It was the focus on mRNA tech that enabled Moderna to pivot from its other avenues of research to COVID-19 so quickly.
But I don't think people understand just how breathtakingly fast that pivot was...
Chinese scientists published the full genetic sequence of SARS-CoV-2 in early January of 2020. Moderna, which, as I said, was a leader in mRNA vaccine research, was first out the gate with a list of promising vaccine candidates - and a test dose of COVID-19 vaccine - just 63 days after the genetics information hit the Internet.
It's true that the Pfizer-BioNTech partnership was first, by a week or so, to gain authorization for its mRNA vaccine, but its "edge" over Moderna in that one sense was limited, and investors clearly preferred Moderna, a fact that comes across when you compare stock charts for the past year.
Both mRNA vaccines are great, and one is about as effective as another, but it's what's coming next that's likely to cement Moderna's position as the vaccine stock to own.
As you read this, Moderna is hard at work developing 24 additional vaccine candidates - over and above its continuing research into the COVID-19 vaccine and how it could be tweaked to better ward off variants.
Among these candidates is an annual vaccine booster for 2023 and beyond. Existing flu vaccines are anywhere from 40% to 60% effective at preventing severe disease - this qualifies as "good" protection, but Moderna is working to move the needle into "Excellent" territory. The company is also working on vaccines for HIV and respiratory syncytial virus (RSV). RSV is coming back in force as societies reopen, and it's beginning to show up out of season, too. The respiratory virus can seriously harm infants, toddlers, and the elderly.
Beyond the vaccine sphere, Moderna is developing 13 different mRNA treatments, including five for cancer; it has two autoimmune therapies in clinical trials at this point.
So Moderna is anything but a one-hit wonder whose stock has already "popped." If, for whatever reason, you missed MRNA shares' big rocket ride, there's still much more to come.
This company has the kind of pipeline that can generate billions in sales over the next decade and beyond.
With all that said, it's undeniable earnings growth over the last three years has been weak; the company has understandably plowed so much capital into R&D. But in the quarter ending in June, Moderna earned $6.46 per share compared with a year-ago loss and came on the back of a 6,400% sales increase.
Moderna also raised forecasts for the year. For 2022, it has already signed contracts to deliver $12 billion worth of COVID-19 vaccines. Not only that, but clients have options to purchase more doses worth roughly $8 billion.
To be conservative, let's project that per-share profits average 25%. At that rate, earnings will double in about 33 months - and, being conservative, that doesn't account for the likelihood of a Moderna breakthrough on any one of the several trials and lines of research it's working on.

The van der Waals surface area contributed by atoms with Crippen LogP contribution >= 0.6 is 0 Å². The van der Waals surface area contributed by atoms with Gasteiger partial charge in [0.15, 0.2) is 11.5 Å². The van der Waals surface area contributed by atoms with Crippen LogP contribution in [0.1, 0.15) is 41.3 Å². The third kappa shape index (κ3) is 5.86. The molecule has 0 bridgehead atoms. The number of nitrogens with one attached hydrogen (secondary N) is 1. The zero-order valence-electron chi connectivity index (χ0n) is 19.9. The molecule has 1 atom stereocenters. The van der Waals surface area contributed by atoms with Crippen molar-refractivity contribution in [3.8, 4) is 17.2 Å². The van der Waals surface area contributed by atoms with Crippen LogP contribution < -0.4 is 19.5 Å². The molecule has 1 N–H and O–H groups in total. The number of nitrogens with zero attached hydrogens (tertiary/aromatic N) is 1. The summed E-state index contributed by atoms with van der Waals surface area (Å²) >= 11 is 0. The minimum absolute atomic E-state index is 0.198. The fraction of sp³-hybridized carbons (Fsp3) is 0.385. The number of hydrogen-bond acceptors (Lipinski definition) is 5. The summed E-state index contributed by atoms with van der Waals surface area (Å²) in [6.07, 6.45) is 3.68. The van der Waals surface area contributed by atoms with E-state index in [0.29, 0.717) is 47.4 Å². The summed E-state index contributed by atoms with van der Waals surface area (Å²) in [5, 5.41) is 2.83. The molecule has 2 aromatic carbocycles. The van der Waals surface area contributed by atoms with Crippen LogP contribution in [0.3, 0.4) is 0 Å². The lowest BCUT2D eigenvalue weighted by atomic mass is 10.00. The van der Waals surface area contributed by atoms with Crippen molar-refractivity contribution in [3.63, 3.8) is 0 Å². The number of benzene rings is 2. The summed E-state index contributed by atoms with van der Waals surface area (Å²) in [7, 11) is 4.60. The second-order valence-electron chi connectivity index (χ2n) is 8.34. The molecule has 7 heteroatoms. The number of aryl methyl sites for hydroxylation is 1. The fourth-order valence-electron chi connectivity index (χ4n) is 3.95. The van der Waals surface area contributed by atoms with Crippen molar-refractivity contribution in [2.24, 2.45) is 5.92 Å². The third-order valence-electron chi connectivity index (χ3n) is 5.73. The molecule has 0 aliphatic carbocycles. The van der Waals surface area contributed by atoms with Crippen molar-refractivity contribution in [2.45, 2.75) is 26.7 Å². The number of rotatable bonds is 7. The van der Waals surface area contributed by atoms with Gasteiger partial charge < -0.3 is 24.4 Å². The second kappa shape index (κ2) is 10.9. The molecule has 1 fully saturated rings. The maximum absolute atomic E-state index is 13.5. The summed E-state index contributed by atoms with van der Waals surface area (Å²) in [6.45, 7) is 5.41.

This progress isn't happening in a vacuum. All over the world, but particularly here in the United States, we're seeing an explosion in creativity. Whether it's getting a lifesaving vaccine to market in record time, or delivering some other game-changing tech breakthrough, can-do spirit, good old-fashioned entrepreneurialism (and hundreds of billions of dollars in fresh capital since November 2020) are combining in an explosion of profit potential.
No wonder, then, that there are more than 500 private companies of all kinds looking to go public in the United States right now. This can be the best time to claim a stock in these companies using something called "pre-IPO rights." It's possible to claim these for $1 in many cases, but, should the company go public, these rights can have stratospheric profit potential - peak gains of 2,088%, 6,566%, 8,280%, 9,075%, even 27,550% have been realized in exceptional cases. You can learn some more about these remarkable instruments here...
About the Author
Michael A. Robinson is a 36-year Silicon Valley veteran and one of the top tech and biotech financial analysts working today. That's because, as a consultant, senior adviser, and board member for Silicon Valley venture capital firms, Michael enjoys privileged access to pioneering CEOs, scientists, and high-profile players. And he brings this entire world of Silicon Valley "insiders" right to you...
- He was one of five people involved in early meetings for the $160 billion "cloud" computing phenomenon.
- He was there as Lee Iacocca and Roger Smith, the CEOs of Chrysler and GM, led the robotics revolution that saved the U.S. automotive industry.
- As cyber-security was becoming a focus of national security, Michael was with Dave DeWalt, the CEO of McAfee, right before Intel acquired his company for $7.8 billion.
This all means the entire world is constantly seeking Michael's insight.
In addition to being a regular guest and panelist on CNBC and Fox Business, he is also a Pulitzer Prize-nominated writer and reporter. His first book Overdrawn: The Bailout of American Savings warned people about the coming financial collapse - years before the word "bailout" became a household word.
Silicon Valley defense publications vie for his analysis. He's worked for Defense Media Network and Signal Magazine, as well as The New York Times, American Enterprise, and The Wall Street Journal.
And even with decades of experience, Michael believes there has never been a moment in time quite like this.
Right now, medical breakthroughs that once took years to develop are moving at a record speed. And that means we are going to see highly lucrative biotech investment opportunities come in fast and furious.
To help you navigate the historic opportunity in biotech, Michael launched the Bio-Tech Profit Alliance.
His other publications include: Strategic Tech Investor, The Nova-X Report, Bio-Technology Profit Alliance and Nexus-9 Network.